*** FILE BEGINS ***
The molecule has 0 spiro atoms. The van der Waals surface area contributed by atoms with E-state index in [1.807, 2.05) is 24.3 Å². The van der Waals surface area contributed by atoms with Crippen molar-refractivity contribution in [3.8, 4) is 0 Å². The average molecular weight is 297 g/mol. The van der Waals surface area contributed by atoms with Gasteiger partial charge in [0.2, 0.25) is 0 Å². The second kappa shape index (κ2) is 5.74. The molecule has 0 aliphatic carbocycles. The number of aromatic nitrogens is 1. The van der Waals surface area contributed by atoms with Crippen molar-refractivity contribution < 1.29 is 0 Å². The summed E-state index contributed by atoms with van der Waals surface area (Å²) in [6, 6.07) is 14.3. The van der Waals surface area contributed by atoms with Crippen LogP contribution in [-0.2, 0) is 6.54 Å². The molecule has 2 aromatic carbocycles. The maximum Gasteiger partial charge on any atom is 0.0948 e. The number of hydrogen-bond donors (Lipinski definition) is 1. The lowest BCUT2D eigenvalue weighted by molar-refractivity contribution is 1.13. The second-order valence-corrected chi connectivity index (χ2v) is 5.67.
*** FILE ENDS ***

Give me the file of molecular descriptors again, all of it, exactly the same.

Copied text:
The molecule has 0 spiro atoms. The van der Waals surface area contributed by atoms with E-state index in [1.807, 2.05) is 24.3 Å². The van der Waals surface area contributed by atoms with Crippen molar-refractivity contribution in [3.8, 4) is 0 Å². The average molecular weight is 297 g/mol. The van der Waals surface area contributed by atoms with Gasteiger partial charge in [0.2, 0.25) is 0 Å². The second kappa shape index (κ2) is 5.74. The molecule has 0 aliphatic carbocycles. The number of aromatic nitrogens is 1. The van der Waals surface area contributed by atoms with Crippen molar-refractivity contribution < 1.29 is 0 Å². The summed E-state index contributed by atoms with van der Waals surface area (Å²) in [6, 6.07) is 14.3. The van der Waals surface area contributed by atoms with Crippen LogP contribution in [-0.2, 0) is 6.54 Å². The molecule has 2 aromatic carbocycles. The maximum Gasteiger partial charge on any atom is 0.0948 e. The number of hydrogen-bond donors (Lipinski definition) is 1. The lowest BCUT2D eigenvalue weighted by molar-refractivity contribution is 1.13. The second-order valence-corrected chi connectivity index (χ2v) is 5.67.